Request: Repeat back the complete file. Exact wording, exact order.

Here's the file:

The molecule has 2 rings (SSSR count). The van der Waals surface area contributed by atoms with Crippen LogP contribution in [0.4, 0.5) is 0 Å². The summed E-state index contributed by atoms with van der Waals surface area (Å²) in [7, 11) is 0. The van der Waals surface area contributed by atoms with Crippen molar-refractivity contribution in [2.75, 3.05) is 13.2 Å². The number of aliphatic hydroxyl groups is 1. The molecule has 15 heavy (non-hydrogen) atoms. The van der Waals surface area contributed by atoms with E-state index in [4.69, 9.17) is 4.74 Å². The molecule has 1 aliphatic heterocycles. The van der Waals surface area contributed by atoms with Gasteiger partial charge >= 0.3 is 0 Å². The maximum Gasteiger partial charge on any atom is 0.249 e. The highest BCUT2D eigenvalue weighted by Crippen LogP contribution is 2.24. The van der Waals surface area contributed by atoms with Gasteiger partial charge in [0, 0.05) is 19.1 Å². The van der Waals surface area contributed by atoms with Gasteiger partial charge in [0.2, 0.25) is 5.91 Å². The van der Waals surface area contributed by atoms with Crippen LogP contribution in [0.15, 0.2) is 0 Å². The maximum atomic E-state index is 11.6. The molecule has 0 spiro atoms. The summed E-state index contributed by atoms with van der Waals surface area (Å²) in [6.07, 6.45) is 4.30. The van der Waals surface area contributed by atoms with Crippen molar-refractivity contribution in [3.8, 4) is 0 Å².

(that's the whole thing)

The molecule has 2 rings (SSSR count). The van der Waals surface area contributed by atoms with Crippen LogP contribution in [0.4, 0.5) is 0 Å². The summed E-state index contributed by atoms with van der Waals surface area (Å²) in [7, 11) is 0. The van der Waals surface area contributed by atoms with Crippen molar-refractivity contribution in [2.75, 3.05) is 13.2 Å². The number of aliphatic hydroxyl groups is 1. The molecule has 15 heavy (non-hydrogen) atoms. The van der Waals surface area contributed by atoms with E-state index in [4.69, 9.17) is 4.74 Å². The molecule has 1 aliphatic heterocycles. The van der Waals surface area contributed by atoms with Gasteiger partial charge >= 0.3 is 0 Å². The maximum Gasteiger partial charge on any atom is 0.249 e. The highest BCUT2D eigenvalue weighted by Crippen LogP contribution is 2.24. The van der Waals surface area contributed by atoms with Gasteiger partial charge in [0, 0.05) is 19.1 Å². The van der Waals surface area contributed by atoms with Gasteiger partial charge in [0.2, 0.25) is 5.91 Å². The van der Waals surface area contributed by atoms with Crippen LogP contribution in [0.15, 0.2) is 0 Å². The maximum atomic E-state index is 11.6. The molecule has 0 spiro atoms. The summed E-state index contributed by atoms with van der Waals surface area (Å²) in [6.07, 6.45) is 4.30. The van der Waals surface area contributed by atoms with Crippen molar-refractivity contribution in [3.8, 4) is 0 Å².